This latest guide from Pen and Sword provides a wonderful overview of the British shipbuilding industry, and how to research ancestors who worked within it.Discover my Past, England and Scotland
The author starts with a gentle overview of how to get started with family history research, so gentle you almost end up screaming "Tell me something I don't know" - and then he does! What follows is a fascinating account of the industry's evolution, from the early days of the Saxons and Viking clinker- built construction to the advent of the industrial revolution and the use of iron. Each chapter predominantly deals with key developments of the industry before an appraisal of relevant records for that period, providing a nice balance of historical and research information as you work your way through the book.
A useful bibliography ends the book detailing published histories of some of the biggest shipyards across the United Kingdom. Highly recommended.
As a maritime nation, Britain has a long and proud history of shipbuilding. What was once a thriving industry has been in decline since the post-war period. At one time Britain stood unopposed as the ruler of the world's oceans, partly due to the country's powerful navy and dominant shipbuilding industry.Your Family History
The roots of this industry can be traced back thousands of years, from the early Saxon wooden ships to the luxury cruise liners and warships of the early 20th century.
Many of the world's great ships were produced in the shipyards of Great Britain, none more iconic than Isambard Kingdom Brunel's SS Great Britain. This was arguably the most important ship built in the 19th century. Thanks to innovations such as its iron hull and screw propeller, the SS Great Britain heralded a change the way future ships were designed and built.
At the peak of its powers the shipbuilding industry employed tens of thousands of workers, keeping Britain a powerful global force and driving growth of the Empire. Such was the vastness of this industry it is likely that many of us have ancestors that worked in or were in some way connected to it.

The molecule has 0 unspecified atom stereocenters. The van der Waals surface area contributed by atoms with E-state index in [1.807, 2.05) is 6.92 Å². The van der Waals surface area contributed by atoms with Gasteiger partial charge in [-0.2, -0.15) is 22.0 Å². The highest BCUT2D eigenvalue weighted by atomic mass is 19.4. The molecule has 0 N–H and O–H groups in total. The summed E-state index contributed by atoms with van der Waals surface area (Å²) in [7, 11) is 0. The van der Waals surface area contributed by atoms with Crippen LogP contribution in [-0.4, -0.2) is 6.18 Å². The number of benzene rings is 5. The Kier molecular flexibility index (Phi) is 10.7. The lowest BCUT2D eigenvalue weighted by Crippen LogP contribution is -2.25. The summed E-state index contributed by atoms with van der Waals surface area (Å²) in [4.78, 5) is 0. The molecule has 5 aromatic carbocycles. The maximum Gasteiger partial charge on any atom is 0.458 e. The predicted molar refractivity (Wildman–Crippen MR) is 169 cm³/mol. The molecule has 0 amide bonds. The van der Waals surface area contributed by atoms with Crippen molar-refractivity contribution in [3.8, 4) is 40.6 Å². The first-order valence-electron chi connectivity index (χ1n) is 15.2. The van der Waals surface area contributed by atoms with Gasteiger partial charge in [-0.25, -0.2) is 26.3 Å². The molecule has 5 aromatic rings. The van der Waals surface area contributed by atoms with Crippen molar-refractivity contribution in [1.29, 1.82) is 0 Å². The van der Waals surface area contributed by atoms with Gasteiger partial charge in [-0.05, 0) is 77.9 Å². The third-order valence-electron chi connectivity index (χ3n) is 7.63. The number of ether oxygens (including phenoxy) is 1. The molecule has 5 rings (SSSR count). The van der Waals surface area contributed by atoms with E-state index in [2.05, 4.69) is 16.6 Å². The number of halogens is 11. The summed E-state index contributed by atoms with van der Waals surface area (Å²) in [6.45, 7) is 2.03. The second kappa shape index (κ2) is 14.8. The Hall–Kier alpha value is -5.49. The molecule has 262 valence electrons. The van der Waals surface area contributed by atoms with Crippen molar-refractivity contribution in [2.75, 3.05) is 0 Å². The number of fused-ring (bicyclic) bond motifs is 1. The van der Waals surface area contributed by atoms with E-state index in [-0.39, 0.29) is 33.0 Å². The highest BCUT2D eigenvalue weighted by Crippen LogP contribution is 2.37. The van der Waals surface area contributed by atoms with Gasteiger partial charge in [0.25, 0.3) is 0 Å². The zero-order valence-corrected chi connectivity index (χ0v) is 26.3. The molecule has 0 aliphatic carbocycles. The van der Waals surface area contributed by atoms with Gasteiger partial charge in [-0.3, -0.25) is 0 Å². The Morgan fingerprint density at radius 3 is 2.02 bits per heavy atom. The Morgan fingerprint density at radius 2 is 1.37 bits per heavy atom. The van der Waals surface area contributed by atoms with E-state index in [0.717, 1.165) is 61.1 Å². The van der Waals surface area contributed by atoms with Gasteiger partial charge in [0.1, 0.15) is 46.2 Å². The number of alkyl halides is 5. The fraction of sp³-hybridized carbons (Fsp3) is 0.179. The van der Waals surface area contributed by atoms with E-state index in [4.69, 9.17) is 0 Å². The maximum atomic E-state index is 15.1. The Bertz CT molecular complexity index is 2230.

In this book, Anthony Burton, provides the tools necessary for getting started in looking into your past and shows how you can connect your ancestor to one of the many shipyards or ships that were situated up and down the country. The reader is introduced to a variety of resources that can be used for genealogical research such as national and local records, amongst many others that can yield fascinating information about the industry and those that worked in it.
This well-written and easily accessible book can not only be used as a tool for research but also offers a detailed insight into the development of the shipbuilding industry, leaving the reader with an increased knowledge of and appreciation for what was once Britain's greatest industry.
Anyone with shipbuilding ancestors wanting to find out more about the history of shipyards, or the life of a shipbuilder and his family, will find this book a great help. Shipbuilding's development is traced from the medieval period, through to its peak in the 19th and 20th century,Practical Family History
and on to the present day. There's an introductory chapter on beginning your research, including published sources, and museum and shipbuilding archives. At its height, the industry employed thousands of workers, so inevitably many of us will have some connection with shipbuilding, consequently this book will be a useful resource to add to your bookshelf.
This excellent series for tracing ancestors is informative and absorbing reading for those wanting to learn more about the history of shipbuilding or to find out about the life of shipbuilders and their families across the generations. The author traces the development of the industry from medieval times to the present in a clear and concise way. This handbook will be an invaluable guide for family and local historians and for any reader with a more general interest in shipbuilding.Margaret Pearce, Sussex Family Historian